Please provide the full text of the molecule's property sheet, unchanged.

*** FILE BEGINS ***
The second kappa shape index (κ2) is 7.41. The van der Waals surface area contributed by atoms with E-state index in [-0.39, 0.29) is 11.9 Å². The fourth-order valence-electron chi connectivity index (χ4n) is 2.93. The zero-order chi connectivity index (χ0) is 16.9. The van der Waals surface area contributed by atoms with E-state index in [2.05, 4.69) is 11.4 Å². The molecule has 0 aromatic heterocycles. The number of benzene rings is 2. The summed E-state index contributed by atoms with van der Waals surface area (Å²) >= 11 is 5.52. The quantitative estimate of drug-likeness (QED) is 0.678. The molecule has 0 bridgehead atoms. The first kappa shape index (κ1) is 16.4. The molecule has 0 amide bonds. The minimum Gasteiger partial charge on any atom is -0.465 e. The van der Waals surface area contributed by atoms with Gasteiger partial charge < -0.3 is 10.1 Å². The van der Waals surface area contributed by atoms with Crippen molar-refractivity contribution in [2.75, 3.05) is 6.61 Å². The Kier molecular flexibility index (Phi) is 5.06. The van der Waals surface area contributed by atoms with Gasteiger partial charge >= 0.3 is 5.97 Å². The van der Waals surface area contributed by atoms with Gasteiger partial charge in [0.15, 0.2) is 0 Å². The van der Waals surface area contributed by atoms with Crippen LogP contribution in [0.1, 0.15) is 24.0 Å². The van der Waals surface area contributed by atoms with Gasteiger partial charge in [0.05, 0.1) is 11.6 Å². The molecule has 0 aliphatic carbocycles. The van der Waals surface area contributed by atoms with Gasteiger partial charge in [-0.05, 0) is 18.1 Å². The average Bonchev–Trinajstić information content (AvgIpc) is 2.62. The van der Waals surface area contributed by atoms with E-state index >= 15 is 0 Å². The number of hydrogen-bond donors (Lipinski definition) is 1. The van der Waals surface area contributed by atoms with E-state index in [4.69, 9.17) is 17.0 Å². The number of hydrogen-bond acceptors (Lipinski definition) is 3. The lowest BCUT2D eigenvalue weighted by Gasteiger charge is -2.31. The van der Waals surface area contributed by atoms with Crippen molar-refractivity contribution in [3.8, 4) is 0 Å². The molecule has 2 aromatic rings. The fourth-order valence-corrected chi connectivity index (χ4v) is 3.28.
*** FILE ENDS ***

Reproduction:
The second kappa shape index (κ2) is 7.41. The van der Waals surface area contributed by atoms with E-state index in [-0.39, 0.29) is 11.9 Å². The fourth-order valence-electron chi connectivity index (χ4n) is 2.93. The zero-order chi connectivity index (χ0) is 16.9. The van der Waals surface area contributed by atoms with E-state index in [2.05, 4.69) is 11.4 Å². The molecule has 0 aromatic heterocycles. The number of benzene rings is 2. The summed E-state index contributed by atoms with van der Waals surface area (Å²) >= 11 is 5.52. The quantitative estimate of drug-likeness (QED) is 0.678. The molecule has 0 bridgehead atoms. The first kappa shape index (κ1) is 16.4. The molecule has 0 amide bonds. The minimum Gasteiger partial charge on any atom is -0.465 e. The van der Waals surface area contributed by atoms with Gasteiger partial charge < -0.3 is 10.1 Å². The van der Waals surface area contributed by atoms with Crippen molar-refractivity contribution in [2.75, 3.05) is 6.61 Å². The Kier molecular flexibility index (Phi) is 5.06. The van der Waals surface area contributed by atoms with Gasteiger partial charge >= 0.3 is 5.97 Å². The van der Waals surface area contributed by atoms with Gasteiger partial charge in [0.15, 0.2) is 0 Å². The van der Waals surface area contributed by atoms with Crippen LogP contribution in [0.1, 0.15) is 24.0 Å². The van der Waals surface area contributed by atoms with Gasteiger partial charge in [0.05, 0.1) is 11.6 Å². The molecule has 0 aliphatic carbocycles. The van der Waals surface area contributed by atoms with Gasteiger partial charge in [-0.05, 0) is 18.1 Å². The average Bonchev–Trinajstić information content (AvgIpc) is 2.62. The van der Waals surface area contributed by atoms with E-state index >= 15 is 0 Å². The number of hydrogen-bond donors (Lipinski definition) is 1. The van der Waals surface area contributed by atoms with E-state index in [4.69, 9.17) is 17.0 Å². The number of hydrogen-bond acceptors (Lipinski definition) is 3. The lowest BCUT2D eigenvalue weighted by Gasteiger charge is -2.31. The van der Waals surface area contributed by atoms with Crippen molar-refractivity contribution in [3.8, 4) is 0 Å². The molecule has 2 aromatic rings. The fourth-order valence-corrected chi connectivity index (χ4v) is 3.28.